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Rees Guitars
12-26-2007, 03:00 PM
Hello,
I need someone to tell me what wires correspond to what pin on a 10 pin connector. Websites I have looked at tell me different arrangements each time. Would the wire with the red dashes on it be pin #1?

Thanks,
Ed

Al_The_Man
12-26-2007, 04:05 PM
If you are talking IDC ribbon connector then wire #1 is usually coloured red, the rest grey.
If mulit-coloured ribbon, the wire numbers/colours correspond to the Same as resistor colour code. 1 to 0 (10)
Al.

ChipsNChips
01-20-2008, 01:29 AM
Again assuming we are talking about ribbon cable, yes the red or marked wire is ususlly pin #1. If the rainbow ribbon, then it does follow resistor color code and a brown wire on one side of the ribbon will be #1.

However, after pin #1 it is not that simple and it depends on the type of connector and in some cases on the whims of the design engineer. The two most popular connectors used with ribbon cable are the D-subminiatures (DB-9, D-15, DB-25, etc.) and the header connectors which have two rows of holes in a rectangular configuration. The header connectors usually have a 1/10 inch spacing for both the rows and the columns and are always female with pins on the PC board for the male component.

D subminiature connectors all have an odd number of pins in two rows. One row has one more pin than the other, thus a DB-9 will have a row of 4 and a row of 5 pins. They are numbered with the number 1 pin at one end of the longer row and the numbers proceed down that row to the end. Then they continue on the shorter row, in the same direction. Because the pins are offset in the two rows, the connections to the pins in the second row wind up inbetween the pins of the first row, thus on the ribbon cable the sequence is like this for the DB-9: 1, 6, 2, 7, 3, 8, 4, 9, 5. The DB-25 starts out like this: 1, 14, 2, 15, 3, 16, etc.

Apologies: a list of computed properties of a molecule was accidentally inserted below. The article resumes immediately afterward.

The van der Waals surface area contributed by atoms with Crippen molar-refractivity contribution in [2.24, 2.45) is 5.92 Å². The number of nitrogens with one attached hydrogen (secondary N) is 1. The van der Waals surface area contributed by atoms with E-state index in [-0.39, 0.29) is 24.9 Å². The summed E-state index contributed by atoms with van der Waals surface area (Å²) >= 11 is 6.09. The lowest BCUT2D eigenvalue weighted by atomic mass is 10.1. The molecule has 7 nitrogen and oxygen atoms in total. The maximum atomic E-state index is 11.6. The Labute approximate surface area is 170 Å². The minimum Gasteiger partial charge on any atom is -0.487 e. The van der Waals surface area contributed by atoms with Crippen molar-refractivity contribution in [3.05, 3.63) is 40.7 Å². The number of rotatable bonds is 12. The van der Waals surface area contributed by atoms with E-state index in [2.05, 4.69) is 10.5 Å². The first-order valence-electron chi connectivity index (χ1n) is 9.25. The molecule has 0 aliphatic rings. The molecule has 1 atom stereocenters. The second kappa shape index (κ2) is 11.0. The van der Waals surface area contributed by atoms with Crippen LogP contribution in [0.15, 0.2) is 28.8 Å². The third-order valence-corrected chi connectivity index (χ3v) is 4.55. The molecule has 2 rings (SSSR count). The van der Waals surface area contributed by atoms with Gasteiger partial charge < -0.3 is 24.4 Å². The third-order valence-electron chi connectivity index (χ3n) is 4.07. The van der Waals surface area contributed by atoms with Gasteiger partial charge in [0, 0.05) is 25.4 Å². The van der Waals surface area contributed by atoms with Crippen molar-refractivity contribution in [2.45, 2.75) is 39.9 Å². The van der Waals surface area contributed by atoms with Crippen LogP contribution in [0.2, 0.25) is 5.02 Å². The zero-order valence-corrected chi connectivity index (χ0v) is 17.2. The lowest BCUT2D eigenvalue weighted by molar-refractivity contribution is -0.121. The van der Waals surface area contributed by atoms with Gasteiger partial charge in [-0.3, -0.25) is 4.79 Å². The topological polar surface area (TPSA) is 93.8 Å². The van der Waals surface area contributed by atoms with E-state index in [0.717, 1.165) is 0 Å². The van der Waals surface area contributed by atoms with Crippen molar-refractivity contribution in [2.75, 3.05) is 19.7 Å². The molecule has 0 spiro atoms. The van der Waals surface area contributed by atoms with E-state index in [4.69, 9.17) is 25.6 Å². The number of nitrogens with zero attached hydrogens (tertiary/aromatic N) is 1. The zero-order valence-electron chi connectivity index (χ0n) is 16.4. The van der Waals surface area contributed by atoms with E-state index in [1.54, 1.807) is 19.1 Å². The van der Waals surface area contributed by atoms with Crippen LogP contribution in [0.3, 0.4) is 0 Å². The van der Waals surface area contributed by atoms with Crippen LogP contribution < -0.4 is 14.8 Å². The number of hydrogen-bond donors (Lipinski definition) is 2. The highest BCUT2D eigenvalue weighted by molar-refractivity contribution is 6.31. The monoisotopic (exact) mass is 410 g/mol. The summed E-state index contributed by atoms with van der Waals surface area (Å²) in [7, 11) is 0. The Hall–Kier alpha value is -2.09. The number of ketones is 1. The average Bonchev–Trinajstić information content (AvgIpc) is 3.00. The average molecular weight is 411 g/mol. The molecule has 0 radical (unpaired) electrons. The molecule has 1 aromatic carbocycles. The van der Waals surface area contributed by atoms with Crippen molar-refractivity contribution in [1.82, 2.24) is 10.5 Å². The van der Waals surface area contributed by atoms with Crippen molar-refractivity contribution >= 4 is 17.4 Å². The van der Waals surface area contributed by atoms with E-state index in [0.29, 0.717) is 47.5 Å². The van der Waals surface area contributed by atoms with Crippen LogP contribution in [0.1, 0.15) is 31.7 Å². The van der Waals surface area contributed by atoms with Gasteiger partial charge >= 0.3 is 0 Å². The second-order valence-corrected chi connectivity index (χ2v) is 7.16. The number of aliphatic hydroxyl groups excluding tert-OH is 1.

The header connectors are another story. They also have two rows of pins and the number 1 pin is at the end of one row. But the two rows are the same length so they always have an even number of pins. Again, the pins of the second row have their connections brought out inbetween the pins of the first row. But, there is no standard numbering scheme for the pins. Some designers number in the same manner as the DBs and others will assign the pin numbers to correspond to the positions in the ribbon cable. Thus a 10 pin header connector could have two possible pin orders in the ribbon cable. 1) 1, 2, 3, 4, 5, etc. and 2) 1, 9, 2, 10, 3, 11, etc. The only way to know is to look at the schematic or perhaps it may be etched in the foil pattern on the board. The connectors do not have any numbers on them.

All of the above assumes that the manufacturer even follows the unwritten, ununique conventions.